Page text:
Australia’s Provaris Energy (Provaris) develops vessels and floating bulk-scale storage solutions that hold compressed green hydrogen.
The company’s novel design is helping to build a complete green hydrogen supply chain. Australia is expected to be the largest net-exporter of hydrogen by 2050, according to a recent study by the International Energy Agency’s 2022 World Energy Outlook.
Provaris’ first compressed hydrogen ship received design approval from the American Bureau of Shipping (ABS) in December 2022. Provaris expects to enter shipbuilding contracts in early 2024. This should enable ships to begin operations in 2027.
‘We believe we have first-mover advantage in that timescale,’ says Provaris Managing Director Martin Carolan. ‘It will be a world-first for bulk-scale marine transportation of compressed hydrogen – while also being cost competitive.’
Provaris believes compressed hydrogen shipping will be an important step that can help solve the current hydrogen supply chain challenge and enable the hydrogen economy to scale-up.
‘The compression technology is not new,’ points out Carolan. ‘It has been used for onshore storage applications for fifty years. What is unique is the idea of using compression to transport hydrogen in large-scale containment tanks which are integrated into a standard MR [medium range] or LR [long range] tanker.’
The H2Neo, due in 2027, will have a carrying capacity of 26,000m3 (430 tonnes). The larger H2Max, due in 2030, will have a capacity up to 120,000m3 (2,000 tonnes).
Provaris’s modelling indicates that shipping compressed hydrogen can deliver the lowest cost of transportation for ranges up to 2000–3000 nautical miles. That makes it ideal for hydrogen producers who want to transport hydrogen within their own region.
For Provaris, that means looking to markets in Asia for offtake from its project under development in the Tiwi Islands, Australia. In European markets, Provaris has announced collaborations with partners to develop green hydrogen supply chains for delivery to ports that are set to become hydrogen ready.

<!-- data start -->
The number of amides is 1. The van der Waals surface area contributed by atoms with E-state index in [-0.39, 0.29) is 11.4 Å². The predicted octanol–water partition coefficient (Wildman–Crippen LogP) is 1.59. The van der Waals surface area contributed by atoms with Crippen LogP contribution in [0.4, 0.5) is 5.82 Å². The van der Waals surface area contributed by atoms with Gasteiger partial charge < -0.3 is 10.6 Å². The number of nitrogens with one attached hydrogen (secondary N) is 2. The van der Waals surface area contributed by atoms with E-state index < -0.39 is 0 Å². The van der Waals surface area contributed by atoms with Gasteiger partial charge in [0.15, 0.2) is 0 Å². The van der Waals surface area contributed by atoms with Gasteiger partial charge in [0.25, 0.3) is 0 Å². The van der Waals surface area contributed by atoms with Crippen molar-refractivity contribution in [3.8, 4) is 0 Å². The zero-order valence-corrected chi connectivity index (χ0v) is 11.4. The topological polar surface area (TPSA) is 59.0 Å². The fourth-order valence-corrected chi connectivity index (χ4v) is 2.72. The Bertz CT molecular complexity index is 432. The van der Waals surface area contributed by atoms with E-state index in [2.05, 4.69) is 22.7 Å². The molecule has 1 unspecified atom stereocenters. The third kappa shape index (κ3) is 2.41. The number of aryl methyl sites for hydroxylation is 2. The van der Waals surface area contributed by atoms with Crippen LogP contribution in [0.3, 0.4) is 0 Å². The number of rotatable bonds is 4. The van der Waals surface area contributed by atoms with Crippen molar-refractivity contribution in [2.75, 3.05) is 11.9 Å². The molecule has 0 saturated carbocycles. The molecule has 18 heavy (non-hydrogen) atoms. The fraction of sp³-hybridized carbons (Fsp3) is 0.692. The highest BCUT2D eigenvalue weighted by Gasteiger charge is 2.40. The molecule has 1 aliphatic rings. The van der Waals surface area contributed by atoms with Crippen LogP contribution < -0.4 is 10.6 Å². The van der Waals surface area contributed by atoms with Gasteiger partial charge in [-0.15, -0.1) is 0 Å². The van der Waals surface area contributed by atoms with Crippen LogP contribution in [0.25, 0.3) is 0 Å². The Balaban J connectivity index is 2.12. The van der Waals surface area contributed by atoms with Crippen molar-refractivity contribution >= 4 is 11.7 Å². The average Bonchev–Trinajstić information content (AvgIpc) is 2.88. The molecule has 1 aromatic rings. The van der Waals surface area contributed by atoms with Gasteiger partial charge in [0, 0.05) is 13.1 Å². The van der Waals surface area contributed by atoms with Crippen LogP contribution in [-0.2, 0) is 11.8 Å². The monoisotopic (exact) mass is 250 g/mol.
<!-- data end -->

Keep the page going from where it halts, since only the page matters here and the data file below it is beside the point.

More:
Prospects look bright, according to Provaris.
Provaris’ ships will utilise electric drive propulsion enabling a hybrid of battery and low-emission fuels. They will ultimately be fuelled by hydrogen, providing a pathway to zero-emission shipping.
Compression offers a low-capex route to access remote or off-grid energy resources. This would enable access to ‘stranded renewables’, such as northern hydro-electricity generators.
Storage capacity is a major supply chain issue for renewables. Provaris aims to tackle this too. Its floating storage solution, the H2Leo, has recently received ABS approval-in-principle. The vessel will have the capacity to store 300–600 tonnes of compressed hydrogen.
Carolan explains that the H2Leo can lower the cost of Provaris’ own supply chain.
‘We now also have requests for the use of H2leo as storage capacity for other transport vectors such as ammonia,’ he says. ‘Floating storage is much less capital intensive compared to an onshore option at the same scale.’
Provaris recently established an office in Norway to support its projects in European and Nordic markets. ‘Austrade has been excellent for us,’ says Carolan. ‘They’ve been able to introduce us and socialise our business model to potential partners.
‘It’s been helpful to have Austrade’s recommendation to be on the main stage at the World Hydrogen Summit (WHS). As a relatively small company, that sort of profiling has been huge. And we have developed high quality one-on-one interactions coming out of last year’s event.’